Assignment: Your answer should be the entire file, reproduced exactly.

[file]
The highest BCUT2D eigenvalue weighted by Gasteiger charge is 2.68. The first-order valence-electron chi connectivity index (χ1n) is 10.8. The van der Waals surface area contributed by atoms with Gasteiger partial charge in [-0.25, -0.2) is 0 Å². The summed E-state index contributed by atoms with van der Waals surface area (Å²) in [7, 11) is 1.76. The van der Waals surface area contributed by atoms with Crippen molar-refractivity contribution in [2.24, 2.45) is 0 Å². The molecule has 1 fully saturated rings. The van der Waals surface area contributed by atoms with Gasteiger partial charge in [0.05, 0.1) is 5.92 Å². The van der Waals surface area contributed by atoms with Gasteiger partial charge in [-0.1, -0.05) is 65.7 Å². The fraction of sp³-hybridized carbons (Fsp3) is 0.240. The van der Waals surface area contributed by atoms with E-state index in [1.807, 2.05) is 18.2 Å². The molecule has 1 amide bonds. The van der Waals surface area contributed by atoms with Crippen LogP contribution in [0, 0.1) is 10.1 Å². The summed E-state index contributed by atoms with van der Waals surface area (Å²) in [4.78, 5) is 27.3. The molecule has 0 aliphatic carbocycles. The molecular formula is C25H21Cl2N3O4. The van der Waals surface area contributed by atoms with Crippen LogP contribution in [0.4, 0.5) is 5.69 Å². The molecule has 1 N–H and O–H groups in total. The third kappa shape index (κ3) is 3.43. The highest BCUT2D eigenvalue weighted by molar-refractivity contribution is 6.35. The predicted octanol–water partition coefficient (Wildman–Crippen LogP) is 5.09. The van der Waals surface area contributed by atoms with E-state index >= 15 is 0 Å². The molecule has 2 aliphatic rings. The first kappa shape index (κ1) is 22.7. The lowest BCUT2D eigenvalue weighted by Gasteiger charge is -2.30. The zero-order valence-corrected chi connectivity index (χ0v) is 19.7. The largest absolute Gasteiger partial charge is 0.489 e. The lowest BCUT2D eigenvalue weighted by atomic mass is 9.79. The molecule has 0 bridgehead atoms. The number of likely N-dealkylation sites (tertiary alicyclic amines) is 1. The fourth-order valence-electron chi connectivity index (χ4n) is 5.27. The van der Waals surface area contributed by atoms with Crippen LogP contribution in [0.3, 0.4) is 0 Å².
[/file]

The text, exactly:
The highest BCUT2D eigenvalue weighted by Gasteiger charge is 2.68. The first-order valence-electron chi connectivity index (χ1n) is 10.8. The van der Waals surface area contributed by atoms with Gasteiger partial charge in [-0.25, -0.2) is 0 Å². The summed E-state index contributed by atoms with van der Waals surface area (Å²) in [7, 11) is 1.76. The van der Waals surface area contributed by atoms with Crippen molar-refractivity contribution in [2.24, 2.45) is 0 Å². The molecule has 1 fully saturated rings. The van der Waals surface area contributed by atoms with Gasteiger partial charge in [0.05, 0.1) is 5.92 Å². The van der Waals surface area contributed by atoms with Gasteiger partial charge in [-0.1, -0.05) is 65.7 Å². The fraction of sp³-hybridized carbons (Fsp3) is 0.240. The van der Waals surface area contributed by atoms with E-state index in [1.807, 2.05) is 18.2 Å². The molecule has 1 amide bonds. The van der Waals surface area contributed by atoms with Crippen LogP contribution in [0, 0.1) is 10.1 Å². The summed E-state index contributed by atoms with van der Waals surface area (Å²) in [4.78, 5) is 27.3. The molecule has 0 aliphatic carbocycles. The molecular formula is C25H21Cl2N3O4. The van der Waals surface area contributed by atoms with Crippen LogP contribution in [0.4, 0.5) is 5.69 Å². The molecule has 1 N–H and O–H groups in total. The third kappa shape index (κ3) is 3.43. The highest BCUT2D eigenvalue weighted by molar-refractivity contribution is 6.35. The predicted octanol–water partition coefficient (Wildman–Crippen LogP) is 5.09. The van der Waals surface area contributed by atoms with E-state index >= 15 is 0 Å². The molecule has 2 aliphatic rings. The first kappa shape index (κ1) is 22.7. The lowest BCUT2D eigenvalue weighted by Gasteiger charge is -2.30. The zero-order valence-corrected chi connectivity index (χ0v) is 19.7. The largest absolute Gasteiger partial charge is 0.489 e. The lowest BCUT2D eigenvalue weighted by atomic mass is 9.79. The molecule has 0 bridgehead atoms. The number of likely N-dealkylation sites (tertiary alicyclic amines) is 1. The fourth-order valence-electron chi connectivity index (χ4n) is 5.27. The van der Waals surface area contributed by atoms with Crippen LogP contribution in [0.3, 0.4) is 0 Å².